3D brain-mimicking bioink is biocompatible and promotes long-term cell viability of GB cells and brain stromal cells. (A) Representative immunostaining images of GFAP (top, in green) or IBA1 (bottom, in green) in fibrin 3D-bioink seeded with GB and stromal cells cocultured for 7 days. Images depict Hoechst-stained nucleus (in blue), iRFP-labeled PD-GB cells (PD-GB4; in cyan). Scale bars, 100 μm. (B) Growth curves of PD-GB cells (PD-GB4), alone or cocultured with hAstro (1:1 ratio) in fibrin 3D-bioink (P = 0.004, t test; n = 4 per group). (C) The invasion of iRFP-labeled PD-GB4 cells from the inner core to the surrounding area in the absence or presence of hAstro (1 × 106 cells/ml) was evaluated by fluorescent microscopy imaging. The invasion was calculated as the total area density in outer bioink and quantified using ImageJ by RLU (P = 0.004, t test; n = 12 per group). Representative images of cell invasion are shown; dashed lines delineate the edge between the core and the surrounding tissue according to the images on day 1. Scale bars, 100 μm. (D) SEM images of acellular fibrin 3D-bioink (top left); cell-laden fibrin 3D-bioink composed of patient-derived PD-GB4 cells, hAstro, and hMG cells (bottom left); healthy hemisphere of a C57BL/6 mouse (top right); and GL261 tumor-containing hemisphere of the same mouse (bottom right). Scale bars, 10 μm. The pore size diameter of each group was quantified using ImageJ (n = 2 to 20 photos per group, n = 13 to 170 measurements in each photo) and showed that enlarged and diverse pore sizes characterized the cell-laden bioink and brain tissue bearing the GB tumor.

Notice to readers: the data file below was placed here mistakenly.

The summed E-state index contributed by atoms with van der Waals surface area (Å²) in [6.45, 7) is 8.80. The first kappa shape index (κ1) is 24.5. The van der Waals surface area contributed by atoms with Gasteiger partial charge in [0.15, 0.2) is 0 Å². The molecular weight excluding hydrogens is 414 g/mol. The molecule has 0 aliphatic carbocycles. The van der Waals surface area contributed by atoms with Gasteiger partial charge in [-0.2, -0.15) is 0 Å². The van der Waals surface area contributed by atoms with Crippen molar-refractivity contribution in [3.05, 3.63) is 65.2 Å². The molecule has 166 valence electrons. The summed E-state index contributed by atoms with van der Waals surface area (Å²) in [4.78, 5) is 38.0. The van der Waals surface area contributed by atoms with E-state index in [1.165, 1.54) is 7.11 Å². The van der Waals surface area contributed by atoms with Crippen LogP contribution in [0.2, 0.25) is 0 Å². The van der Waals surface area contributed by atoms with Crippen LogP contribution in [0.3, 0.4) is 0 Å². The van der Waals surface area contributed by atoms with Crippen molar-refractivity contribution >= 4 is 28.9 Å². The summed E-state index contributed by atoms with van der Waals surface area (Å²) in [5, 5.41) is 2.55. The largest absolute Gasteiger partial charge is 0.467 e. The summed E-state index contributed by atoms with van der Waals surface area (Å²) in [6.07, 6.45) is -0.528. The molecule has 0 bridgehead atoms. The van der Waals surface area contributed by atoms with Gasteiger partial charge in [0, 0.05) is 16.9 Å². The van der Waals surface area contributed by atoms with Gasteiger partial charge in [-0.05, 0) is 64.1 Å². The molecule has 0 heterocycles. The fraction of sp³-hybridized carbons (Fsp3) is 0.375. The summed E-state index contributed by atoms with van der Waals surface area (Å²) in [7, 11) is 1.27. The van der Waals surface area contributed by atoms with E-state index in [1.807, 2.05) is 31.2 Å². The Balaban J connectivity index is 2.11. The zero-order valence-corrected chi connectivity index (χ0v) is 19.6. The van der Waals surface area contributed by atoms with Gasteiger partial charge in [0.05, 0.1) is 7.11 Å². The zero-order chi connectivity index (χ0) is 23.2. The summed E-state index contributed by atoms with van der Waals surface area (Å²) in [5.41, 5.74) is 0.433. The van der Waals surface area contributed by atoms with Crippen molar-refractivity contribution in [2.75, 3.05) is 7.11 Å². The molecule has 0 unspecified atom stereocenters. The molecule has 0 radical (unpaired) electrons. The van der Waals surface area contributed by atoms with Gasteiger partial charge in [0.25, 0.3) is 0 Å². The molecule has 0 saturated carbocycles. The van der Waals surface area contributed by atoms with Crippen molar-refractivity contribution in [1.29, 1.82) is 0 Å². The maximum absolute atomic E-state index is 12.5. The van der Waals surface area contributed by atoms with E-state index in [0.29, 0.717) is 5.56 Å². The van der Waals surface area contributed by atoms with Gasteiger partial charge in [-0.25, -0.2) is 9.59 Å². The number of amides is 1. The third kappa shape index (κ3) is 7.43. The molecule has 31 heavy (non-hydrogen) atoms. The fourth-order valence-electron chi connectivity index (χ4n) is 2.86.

The team’s guess was that current cancer models are inadequate because they don’t have the necessary interactions between the tumor and stroma—the supportive tissue of an organ or tumor made up of blood vessels and connective tissues.